Toxic Toys Banned

For years, consumer advocacy groups have been complaining about the high volume of toxic chemicals in toys. There have been several studies published that link these toxins to reproductive development problems in children who simply play with the toys and put them in their mouths. Finally, Congress is stepping in to regulate the use of these toxic chemicals in toys.

Yesterday, a group of Congressional negotiators came to an agreement over how and when toxic chemicals would no longer be used in toy manufacturing. Congress wasn't necessarily the leader in blocking the toxic chemicals, called phthalates. The state of California, Toys 'R Us, Babies 'R Us and Wal-Mart have already refused to sell products made of the toxic chemicals. But the Congressional action is an important step to making sure all retail outlets will be selling products that are safer for children and pregnant mothers.

President Bush does not support the toxic chemical ban. He has yet to decide if he is going to veto any legislation that includes it. His position more closely mirrors that of the House of Representatives where passage of the ban was not certain. The Senate seemed more willing to move forward on the ban. Exxon-Mobile has spend $22 million trying to prevent this ban, they manufacture many of the chemicals that would be prohibited.

These phthalates are common in more than just toys. They are present in shampoo, perfumes and lotions as well. A Food and Drug Administration study on the presence of phthalates in people showed that all 1,000 of the study's subjects contained some level of phthalates in their systems. The Congressional ban will affect three toxic chemicals in toys.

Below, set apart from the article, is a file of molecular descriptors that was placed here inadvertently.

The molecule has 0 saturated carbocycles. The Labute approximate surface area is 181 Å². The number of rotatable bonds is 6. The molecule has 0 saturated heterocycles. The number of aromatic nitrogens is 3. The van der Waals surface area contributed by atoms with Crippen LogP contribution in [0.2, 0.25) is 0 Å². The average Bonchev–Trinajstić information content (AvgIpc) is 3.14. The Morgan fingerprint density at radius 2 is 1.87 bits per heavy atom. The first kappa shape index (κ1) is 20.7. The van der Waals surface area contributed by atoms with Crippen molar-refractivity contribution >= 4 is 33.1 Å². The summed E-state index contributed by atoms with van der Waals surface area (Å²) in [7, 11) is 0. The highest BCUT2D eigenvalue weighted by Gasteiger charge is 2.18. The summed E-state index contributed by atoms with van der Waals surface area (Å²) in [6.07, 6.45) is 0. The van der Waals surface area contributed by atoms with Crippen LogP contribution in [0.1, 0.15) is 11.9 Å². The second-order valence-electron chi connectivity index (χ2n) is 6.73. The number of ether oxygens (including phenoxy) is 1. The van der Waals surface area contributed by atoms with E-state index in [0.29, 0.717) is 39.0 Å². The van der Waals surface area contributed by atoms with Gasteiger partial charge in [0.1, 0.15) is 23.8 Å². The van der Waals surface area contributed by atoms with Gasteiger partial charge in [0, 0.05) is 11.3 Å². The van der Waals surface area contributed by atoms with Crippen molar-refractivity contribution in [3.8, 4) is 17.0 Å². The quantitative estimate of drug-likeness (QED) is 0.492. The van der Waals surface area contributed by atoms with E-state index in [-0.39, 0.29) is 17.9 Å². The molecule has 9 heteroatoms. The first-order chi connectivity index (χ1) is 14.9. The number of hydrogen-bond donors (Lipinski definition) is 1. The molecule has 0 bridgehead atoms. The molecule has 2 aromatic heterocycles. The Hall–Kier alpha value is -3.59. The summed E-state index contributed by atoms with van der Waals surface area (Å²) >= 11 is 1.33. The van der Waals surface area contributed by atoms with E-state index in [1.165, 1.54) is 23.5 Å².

The chemical industry has tried making the same argument big tobacco had tried making for years. They submit the results of their own studies as fact, while undermining the credibility of independently conducted studies that don't include results they approve. In fact, Keith Hennessey, director of Bush's Economic Policy Council, argued to the Senate that banning these chemicals could actually hurt children because, "Banning a product before a conclusive, scientific determination is reached is short-sighted and may result in the introduction of unregulated substitute chemicals that harm children's health."

Of course the true path forward that Mr. Hennessey ignores is to acknowledge the studies that show these chemicals have a negative impact on children's health and tightening our testing process to stop future toxic chemicals from reaching our kids.

Read the full Washington Post story on the ban HERE.

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